A conversation with the Cypriots of Western Australia usually involved halloumi finds PAUL LAMBIS
Australia, home to the second largest Cypriot community outside of Cyprus, first welcomed Cypriot migrants in the 1850s. Today, the active, prosperous and vibrant Cypriot community there stands out for its significant contribution to the island’s social and cultural richness.
The Cypriot Community of Western Australia is one of many organisations actively promoting Cypriot culture and heritage. Living among one of the world’s most culturally diverse populations, the organisation’s president Zak Chrisostomou explained the critical role the organisation played shortly after the Turkish invasion in 1974.
“At the time, the Greek Cypriots living in Western Australia gathered together and organised aid and support for the Greek Cypriot refugees, establishing the beginnings of the Cypriot community, which has now grown to include thousands of Greek Cypriots and fellow Hellenes,” Chrisostomou said.
For nearly five decades, the Cypriot Community of Western Australia has inspired members by organising functions and activities to promote the common Cypriot culture and to encourage the younger generations to interact with the community.
“It always starts with each of us talking about our ancestral heritage and the love we have for Cyprus, especially our food,” Chrisostomou told Living. “We always connect with food, particularly when it comes to halloumi, one of the island’s most well-known products that is extremely popular in our part of the world.”
The association promotes the island and its products through various events held throughout the year by Greek Cypriots in Australia. Despite being a small community, the Cypriot Community of Western Australia frequently collaborates with the other Greek Cypriot communities in Perth, Adelaide, Darwin and Melbourne to promote Cyprus’ tourist product, its various growth sectors, “and, of course, halloumi.”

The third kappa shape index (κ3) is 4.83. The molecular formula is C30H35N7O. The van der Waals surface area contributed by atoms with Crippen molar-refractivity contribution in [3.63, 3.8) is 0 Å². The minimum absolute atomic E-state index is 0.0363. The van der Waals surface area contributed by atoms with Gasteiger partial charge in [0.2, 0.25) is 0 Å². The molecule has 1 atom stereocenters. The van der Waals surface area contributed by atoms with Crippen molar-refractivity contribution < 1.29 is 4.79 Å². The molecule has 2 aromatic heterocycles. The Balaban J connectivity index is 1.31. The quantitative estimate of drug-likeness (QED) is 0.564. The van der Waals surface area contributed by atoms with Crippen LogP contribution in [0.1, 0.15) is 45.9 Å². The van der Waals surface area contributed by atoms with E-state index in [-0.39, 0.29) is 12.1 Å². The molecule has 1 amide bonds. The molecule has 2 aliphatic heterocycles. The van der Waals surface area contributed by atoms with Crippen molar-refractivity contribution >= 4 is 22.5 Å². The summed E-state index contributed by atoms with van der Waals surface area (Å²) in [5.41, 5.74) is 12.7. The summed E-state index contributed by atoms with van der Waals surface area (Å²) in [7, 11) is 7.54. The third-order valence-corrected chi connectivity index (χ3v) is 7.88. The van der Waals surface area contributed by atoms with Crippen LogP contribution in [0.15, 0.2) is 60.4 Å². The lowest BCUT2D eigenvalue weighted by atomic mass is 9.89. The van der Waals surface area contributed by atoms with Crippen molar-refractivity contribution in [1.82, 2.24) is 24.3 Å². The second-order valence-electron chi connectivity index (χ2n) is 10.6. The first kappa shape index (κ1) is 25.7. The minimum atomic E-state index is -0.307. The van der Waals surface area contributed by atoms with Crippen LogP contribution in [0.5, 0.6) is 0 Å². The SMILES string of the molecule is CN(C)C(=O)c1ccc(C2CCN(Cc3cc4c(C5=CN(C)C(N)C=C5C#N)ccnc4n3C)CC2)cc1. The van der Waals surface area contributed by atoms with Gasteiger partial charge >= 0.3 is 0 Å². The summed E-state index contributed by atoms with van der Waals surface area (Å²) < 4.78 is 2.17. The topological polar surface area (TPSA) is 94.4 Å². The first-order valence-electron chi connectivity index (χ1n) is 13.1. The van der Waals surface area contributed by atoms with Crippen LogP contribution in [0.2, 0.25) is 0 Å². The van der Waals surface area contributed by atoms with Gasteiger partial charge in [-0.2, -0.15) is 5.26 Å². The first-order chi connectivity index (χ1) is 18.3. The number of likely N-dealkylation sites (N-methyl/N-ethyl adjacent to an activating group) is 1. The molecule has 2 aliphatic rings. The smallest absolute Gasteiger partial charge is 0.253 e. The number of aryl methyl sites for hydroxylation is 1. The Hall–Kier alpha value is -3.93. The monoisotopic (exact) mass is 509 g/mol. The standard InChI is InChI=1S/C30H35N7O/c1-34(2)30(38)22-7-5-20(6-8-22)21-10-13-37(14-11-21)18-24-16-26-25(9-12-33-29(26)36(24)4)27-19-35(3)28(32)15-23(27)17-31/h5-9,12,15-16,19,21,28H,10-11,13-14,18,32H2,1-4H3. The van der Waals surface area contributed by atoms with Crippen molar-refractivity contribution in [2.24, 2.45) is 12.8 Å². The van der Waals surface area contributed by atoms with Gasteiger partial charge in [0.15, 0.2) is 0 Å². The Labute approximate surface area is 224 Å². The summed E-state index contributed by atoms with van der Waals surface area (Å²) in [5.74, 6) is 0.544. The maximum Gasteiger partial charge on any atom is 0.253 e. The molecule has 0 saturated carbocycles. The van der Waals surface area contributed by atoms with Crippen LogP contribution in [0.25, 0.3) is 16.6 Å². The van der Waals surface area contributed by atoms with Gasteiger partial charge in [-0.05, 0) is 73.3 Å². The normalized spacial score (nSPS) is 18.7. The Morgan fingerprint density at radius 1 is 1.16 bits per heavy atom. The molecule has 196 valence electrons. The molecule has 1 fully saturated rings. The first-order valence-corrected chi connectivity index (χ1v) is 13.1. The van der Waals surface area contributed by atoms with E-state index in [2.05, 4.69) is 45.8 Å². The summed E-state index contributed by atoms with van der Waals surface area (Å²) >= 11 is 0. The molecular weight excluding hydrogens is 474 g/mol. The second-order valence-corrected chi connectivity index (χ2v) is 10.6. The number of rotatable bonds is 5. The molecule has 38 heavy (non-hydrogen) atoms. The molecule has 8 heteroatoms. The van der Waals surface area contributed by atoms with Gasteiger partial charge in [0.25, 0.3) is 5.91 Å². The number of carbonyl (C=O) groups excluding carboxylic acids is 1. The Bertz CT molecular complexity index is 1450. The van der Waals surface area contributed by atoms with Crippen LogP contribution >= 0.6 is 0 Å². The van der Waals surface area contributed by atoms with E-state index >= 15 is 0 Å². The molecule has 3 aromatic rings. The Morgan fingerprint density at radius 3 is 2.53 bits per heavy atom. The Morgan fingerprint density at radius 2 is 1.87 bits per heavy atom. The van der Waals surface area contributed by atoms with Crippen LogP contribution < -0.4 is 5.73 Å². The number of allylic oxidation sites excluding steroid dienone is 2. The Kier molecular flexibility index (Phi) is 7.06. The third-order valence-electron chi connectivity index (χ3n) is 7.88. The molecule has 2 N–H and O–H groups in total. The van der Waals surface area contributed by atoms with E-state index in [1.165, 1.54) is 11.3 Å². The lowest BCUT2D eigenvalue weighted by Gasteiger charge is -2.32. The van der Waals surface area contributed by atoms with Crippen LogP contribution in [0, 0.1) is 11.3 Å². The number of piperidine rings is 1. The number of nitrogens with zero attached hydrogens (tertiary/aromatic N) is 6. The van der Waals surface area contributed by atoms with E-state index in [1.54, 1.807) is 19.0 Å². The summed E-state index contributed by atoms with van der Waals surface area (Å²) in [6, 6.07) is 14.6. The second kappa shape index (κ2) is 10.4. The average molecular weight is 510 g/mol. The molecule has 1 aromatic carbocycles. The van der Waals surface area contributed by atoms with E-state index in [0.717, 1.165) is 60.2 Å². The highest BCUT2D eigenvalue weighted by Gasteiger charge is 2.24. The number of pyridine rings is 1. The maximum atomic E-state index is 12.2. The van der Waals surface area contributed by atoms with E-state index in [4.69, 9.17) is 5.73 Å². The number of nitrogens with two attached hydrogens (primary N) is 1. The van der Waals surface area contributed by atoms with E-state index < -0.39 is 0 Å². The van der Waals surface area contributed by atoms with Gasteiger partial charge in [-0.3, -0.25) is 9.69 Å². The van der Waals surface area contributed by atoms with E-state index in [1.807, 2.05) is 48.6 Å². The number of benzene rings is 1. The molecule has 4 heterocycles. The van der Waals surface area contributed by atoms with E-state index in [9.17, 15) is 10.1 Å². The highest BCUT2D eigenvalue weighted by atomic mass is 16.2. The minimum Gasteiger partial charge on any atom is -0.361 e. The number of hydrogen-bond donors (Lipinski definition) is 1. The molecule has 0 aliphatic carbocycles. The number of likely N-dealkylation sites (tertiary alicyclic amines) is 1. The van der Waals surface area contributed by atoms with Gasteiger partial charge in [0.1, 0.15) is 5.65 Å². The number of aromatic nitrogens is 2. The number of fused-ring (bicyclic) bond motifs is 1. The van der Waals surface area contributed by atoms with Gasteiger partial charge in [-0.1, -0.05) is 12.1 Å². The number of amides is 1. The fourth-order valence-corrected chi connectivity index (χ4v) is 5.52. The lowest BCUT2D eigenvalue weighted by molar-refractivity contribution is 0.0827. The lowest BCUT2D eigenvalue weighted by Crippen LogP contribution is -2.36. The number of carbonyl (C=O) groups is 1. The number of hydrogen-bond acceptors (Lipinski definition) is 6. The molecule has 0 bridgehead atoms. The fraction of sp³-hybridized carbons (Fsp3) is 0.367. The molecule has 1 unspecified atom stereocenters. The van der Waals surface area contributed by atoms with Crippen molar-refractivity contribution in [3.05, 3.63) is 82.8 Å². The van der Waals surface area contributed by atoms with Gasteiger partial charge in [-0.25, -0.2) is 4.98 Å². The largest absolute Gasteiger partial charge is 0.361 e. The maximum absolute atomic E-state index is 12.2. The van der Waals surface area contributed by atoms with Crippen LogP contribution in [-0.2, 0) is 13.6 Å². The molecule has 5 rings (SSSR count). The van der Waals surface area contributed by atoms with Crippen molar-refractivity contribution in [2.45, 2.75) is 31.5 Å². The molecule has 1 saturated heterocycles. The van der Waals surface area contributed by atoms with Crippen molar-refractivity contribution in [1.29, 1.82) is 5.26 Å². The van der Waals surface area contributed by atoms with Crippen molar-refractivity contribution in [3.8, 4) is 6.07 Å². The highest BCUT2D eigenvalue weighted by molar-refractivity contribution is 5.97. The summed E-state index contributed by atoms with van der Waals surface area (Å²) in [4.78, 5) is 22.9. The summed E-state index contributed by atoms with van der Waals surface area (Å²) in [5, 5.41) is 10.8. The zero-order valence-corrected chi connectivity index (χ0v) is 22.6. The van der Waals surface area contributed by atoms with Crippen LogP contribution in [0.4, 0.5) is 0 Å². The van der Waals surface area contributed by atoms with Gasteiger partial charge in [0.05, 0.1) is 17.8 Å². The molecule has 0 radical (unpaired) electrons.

“Each year, the Greek Cypriot communities of Melbourne and Victoria host the Halloumi Festival, which draws hundreds of people to celebrate Cyprus and its delectable offerings.”
The Halloumi Festival is a two-day annual event that invites visitors to feast on Cyprus’ national cheese and learn how to make one of the world’s most popular dairy products. “Though a niche food, previous visitors have demonstrated that there is definitely interest in the versatile cheese, and more of the same will be presented this year with cooking demonstrations, cheese making workshops, halloumi-based products for tasting, and a focus on other aspects of Cypriot culture with live music and dance,” he added.
The Cypriot Community of Western Australia, according to Chrisostomou, has consistently rallied for Cyprus, raising awareness of the Cyprus problem. He believes that educating the next generation about the island’s turbulent past begins first and foremost at home. “We have always taken the time to explain to our children about our island’s history and current situation in an objective manner, always in accordance with international law.
“It is imperative for children to also do their own research and discover the truth. My children, on the other hand, understood the situation much better when we went to Cyprus and visited the occupied part of the island, because my father wanted to show us his home and the property he lost during the war.”
The Cypriot Community of Western Australia has tried to raise awareness of the war and Cyprus’ division through events aimed at non-Cypriot communities in Australia, such as Perth’s Greek Festival, which draws thousands of visitors who ‘get to be Greek for a day.’
“On a more solemn note, we organise a memorial service to commemorate the 1974 Turkish invasion of Cyprus, which takes place at King’s Park in the presence of various Australian political dignitaries, and it is a day when we see our Cypriot flag raised above the park while we remember those who died and are missing as a result of the invasion.
“It is crucial that we remember that, despite the fact that nearly 50 years have passed, we must never give up hope and continue to push for a free Cyprus open to all Cypriots but free of Turkish troops and settlers,” Chrisostomou said.
Although Greek Cypriots in Australia have sought a new life and citizenship in a foreign country, they maintain strong ties with Cyprus, which has nurtured their cultural heritage. Simultaneously, and inevitably, their host country had an impact on their socialisation patterns. Mutual exchanges between Greek Cypriots and Australians, or transculturation, redefined individuals’ status. “Furthermore, it allowed for a re-definition of our identity.”